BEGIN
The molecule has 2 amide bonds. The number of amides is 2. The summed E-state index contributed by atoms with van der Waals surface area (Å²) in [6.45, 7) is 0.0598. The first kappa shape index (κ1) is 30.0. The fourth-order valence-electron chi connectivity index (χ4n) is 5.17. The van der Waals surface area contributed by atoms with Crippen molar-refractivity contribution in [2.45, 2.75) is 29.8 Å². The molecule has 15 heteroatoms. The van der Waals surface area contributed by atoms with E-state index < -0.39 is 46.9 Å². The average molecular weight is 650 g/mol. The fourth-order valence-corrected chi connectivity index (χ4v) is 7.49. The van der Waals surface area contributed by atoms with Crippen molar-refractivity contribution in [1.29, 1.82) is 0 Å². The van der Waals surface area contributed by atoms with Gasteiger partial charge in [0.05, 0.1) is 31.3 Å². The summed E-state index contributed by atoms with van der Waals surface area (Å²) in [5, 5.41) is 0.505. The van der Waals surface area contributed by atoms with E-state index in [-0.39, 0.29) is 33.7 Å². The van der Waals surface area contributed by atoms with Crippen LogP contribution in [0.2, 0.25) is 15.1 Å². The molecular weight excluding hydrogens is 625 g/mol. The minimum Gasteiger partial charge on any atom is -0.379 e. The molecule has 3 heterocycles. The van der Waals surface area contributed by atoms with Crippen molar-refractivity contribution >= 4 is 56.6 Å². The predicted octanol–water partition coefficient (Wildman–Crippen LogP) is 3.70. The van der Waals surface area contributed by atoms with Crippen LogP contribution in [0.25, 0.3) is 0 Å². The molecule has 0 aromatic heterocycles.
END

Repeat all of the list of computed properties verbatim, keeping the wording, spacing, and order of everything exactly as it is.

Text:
The molecule has 2 amide bonds. The number of amides is 2. The summed E-state index contributed by atoms with van der Waals surface area (Å²) in [6.45, 7) is 0.0598. The first kappa shape index (κ1) is 30.0. The fourth-order valence-electron chi connectivity index (χ4n) is 5.17. The van der Waals surface area contributed by atoms with Crippen molar-refractivity contribution in [2.45, 2.75) is 29.8 Å². The molecule has 15 heteroatoms. The van der Waals surface area contributed by atoms with E-state index < -0.39 is 46.9 Å². The average molecular weight is 650 g/mol. The fourth-order valence-corrected chi connectivity index (χ4v) is 7.49. The van der Waals surface area contributed by atoms with Crippen molar-refractivity contribution in [1.29, 1.82) is 0 Å². The van der Waals surface area contributed by atoms with Gasteiger partial charge in [0.05, 0.1) is 31.3 Å². The summed E-state index contributed by atoms with van der Waals surface area (Å²) in [5, 5.41) is 0.505. The van der Waals surface area contributed by atoms with E-state index in [-0.39, 0.29) is 33.7 Å². The van der Waals surface area contributed by atoms with Crippen LogP contribution in [0.2, 0.25) is 15.1 Å². The molecular weight excluding hydrogens is 625 g/mol. The minimum Gasteiger partial charge on any atom is -0.379 e. The molecule has 3 heterocycles. The van der Waals surface area contributed by atoms with Crippen molar-refractivity contribution >= 4 is 56.6 Å². The predicted octanol–water partition coefficient (Wildman–Crippen LogP) is 3.70. The van der Waals surface area contributed by atoms with Crippen LogP contribution in [0.25, 0.3) is 0 Å². The molecule has 0 aromatic heterocycles.